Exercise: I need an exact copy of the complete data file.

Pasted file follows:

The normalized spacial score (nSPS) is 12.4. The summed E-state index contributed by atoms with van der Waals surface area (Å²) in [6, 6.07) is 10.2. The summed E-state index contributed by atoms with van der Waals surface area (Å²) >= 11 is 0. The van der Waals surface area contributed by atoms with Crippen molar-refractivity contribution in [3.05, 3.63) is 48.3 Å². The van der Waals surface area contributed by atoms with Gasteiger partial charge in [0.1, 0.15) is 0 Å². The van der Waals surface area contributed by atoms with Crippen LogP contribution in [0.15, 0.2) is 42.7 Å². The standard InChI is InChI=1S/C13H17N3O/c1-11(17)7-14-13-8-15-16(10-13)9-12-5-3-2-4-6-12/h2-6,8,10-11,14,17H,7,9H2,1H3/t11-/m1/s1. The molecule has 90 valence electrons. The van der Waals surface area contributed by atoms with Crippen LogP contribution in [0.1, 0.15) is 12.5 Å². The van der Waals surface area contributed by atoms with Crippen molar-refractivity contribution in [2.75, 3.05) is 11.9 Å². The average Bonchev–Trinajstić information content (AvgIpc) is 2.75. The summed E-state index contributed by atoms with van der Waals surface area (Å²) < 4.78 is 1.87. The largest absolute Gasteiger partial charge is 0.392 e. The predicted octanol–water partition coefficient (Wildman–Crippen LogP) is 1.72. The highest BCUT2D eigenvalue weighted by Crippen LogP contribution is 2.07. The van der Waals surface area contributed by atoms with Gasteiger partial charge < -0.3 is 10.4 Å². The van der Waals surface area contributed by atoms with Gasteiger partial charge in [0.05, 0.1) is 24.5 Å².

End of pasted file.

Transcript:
The normalized spacial score (nSPS) is 12.4. The summed E-state index contributed by atoms with van der Waals surface area (Å²) in [6, 6.07) is 10.2. The summed E-state index contributed by atoms with van der Waals surface area (Å²) >= 11 is 0. The van der Waals surface area contributed by atoms with Crippen molar-refractivity contribution in [3.05, 3.63) is 48.3 Å². The van der Waals surface area contributed by atoms with Gasteiger partial charge in [0.1, 0.15) is 0 Å². The van der Waals surface area contributed by atoms with Crippen LogP contribution in [0.15, 0.2) is 42.7 Å². The standard InChI is InChI=1S/C13H17N3O/c1-11(17)7-14-13-8-15-16(10-13)9-12-5-3-2-4-6-12/h2-6,8,10-11,14,17H,7,9H2,1H3/t11-/m1/s1. The molecule has 90 valence electrons. The van der Waals surface area contributed by atoms with Crippen LogP contribution in [0.1, 0.15) is 12.5 Å². The van der Waals surface area contributed by atoms with Crippen molar-refractivity contribution in [2.75, 3.05) is 11.9 Å². The average Bonchev–Trinajstić information content (AvgIpc) is 2.75. The summed E-state index contributed by atoms with van der Waals surface area (Å²) < 4.78 is 1.87. The largest absolute Gasteiger partial charge is 0.392 e. The predicted octanol–water partition coefficient (Wildman–Crippen LogP) is 1.72. The highest BCUT2D eigenvalue weighted by Crippen LogP contribution is 2.07. The van der Waals surface area contributed by atoms with Gasteiger partial charge < -0.3 is 10.4 Å². The van der Waals surface area contributed by atoms with Gasteiger partial charge in [0.05, 0.1) is 24.5 Å².